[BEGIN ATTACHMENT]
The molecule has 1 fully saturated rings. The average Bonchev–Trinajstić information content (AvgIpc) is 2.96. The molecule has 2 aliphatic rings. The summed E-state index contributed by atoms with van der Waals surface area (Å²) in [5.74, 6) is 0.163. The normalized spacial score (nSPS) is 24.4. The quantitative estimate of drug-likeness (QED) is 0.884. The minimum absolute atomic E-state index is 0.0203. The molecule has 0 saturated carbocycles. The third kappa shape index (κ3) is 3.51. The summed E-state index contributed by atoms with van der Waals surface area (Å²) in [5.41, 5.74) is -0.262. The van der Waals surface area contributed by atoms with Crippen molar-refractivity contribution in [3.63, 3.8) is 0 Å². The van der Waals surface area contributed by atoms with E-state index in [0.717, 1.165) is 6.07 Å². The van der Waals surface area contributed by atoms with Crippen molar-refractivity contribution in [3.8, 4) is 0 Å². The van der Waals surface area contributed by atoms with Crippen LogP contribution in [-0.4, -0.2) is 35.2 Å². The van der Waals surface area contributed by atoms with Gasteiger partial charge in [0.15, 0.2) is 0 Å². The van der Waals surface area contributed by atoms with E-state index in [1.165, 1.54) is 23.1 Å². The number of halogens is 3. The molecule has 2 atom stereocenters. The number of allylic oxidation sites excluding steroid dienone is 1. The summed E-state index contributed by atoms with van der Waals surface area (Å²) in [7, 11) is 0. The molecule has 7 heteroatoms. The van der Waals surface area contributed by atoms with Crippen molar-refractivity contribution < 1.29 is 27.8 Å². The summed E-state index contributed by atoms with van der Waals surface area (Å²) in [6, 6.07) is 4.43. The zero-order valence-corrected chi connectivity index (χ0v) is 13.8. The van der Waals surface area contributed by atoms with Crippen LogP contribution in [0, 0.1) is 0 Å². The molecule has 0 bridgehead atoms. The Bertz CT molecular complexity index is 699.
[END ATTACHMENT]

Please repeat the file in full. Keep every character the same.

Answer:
The molecule has 1 fully saturated rings. The average Bonchev–Trinajstić information content (AvgIpc) is 2.96. The molecule has 2 aliphatic rings. The summed E-state index contributed by atoms with van der Waals surface area (Å²) in [5.74, 6) is 0.163. The normalized spacial score (nSPS) is 24.4. The quantitative estimate of drug-likeness (QED) is 0.884. The minimum absolute atomic E-state index is 0.0203. The molecule has 0 saturated carbocycles. The third kappa shape index (κ3) is 3.51. The summed E-state index contributed by atoms with van der Waals surface area (Å²) in [5.41, 5.74) is -0.262. The van der Waals surface area contributed by atoms with Crippen molar-refractivity contribution in [3.63, 3.8) is 0 Å². The van der Waals surface area contributed by atoms with E-state index in [0.717, 1.165) is 6.07 Å². The van der Waals surface area contributed by atoms with Crippen molar-refractivity contribution in [3.8, 4) is 0 Å². The van der Waals surface area contributed by atoms with Crippen LogP contribution in [-0.4, -0.2) is 35.2 Å². The van der Waals surface area contributed by atoms with Gasteiger partial charge in [0.15, 0.2) is 0 Å². The van der Waals surface area contributed by atoms with E-state index in [1.165, 1.54) is 23.1 Å². The number of halogens is 3. The molecule has 2 atom stereocenters. The number of allylic oxidation sites excluding steroid dienone is 1. The summed E-state index contributed by atoms with van der Waals surface area (Å²) in [7, 11) is 0. The molecule has 7 heteroatoms. The van der Waals surface area contributed by atoms with Crippen molar-refractivity contribution < 1.29 is 27.8 Å². The summed E-state index contributed by atoms with van der Waals surface area (Å²) in [6, 6.07) is 4.43. The zero-order valence-corrected chi connectivity index (χ0v) is 13.8. The van der Waals surface area contributed by atoms with Crippen LogP contribution in [0, 0.1) is 0 Å². The molecule has 0 bridgehead atoms. The Bertz CT molecular complexity index is 699.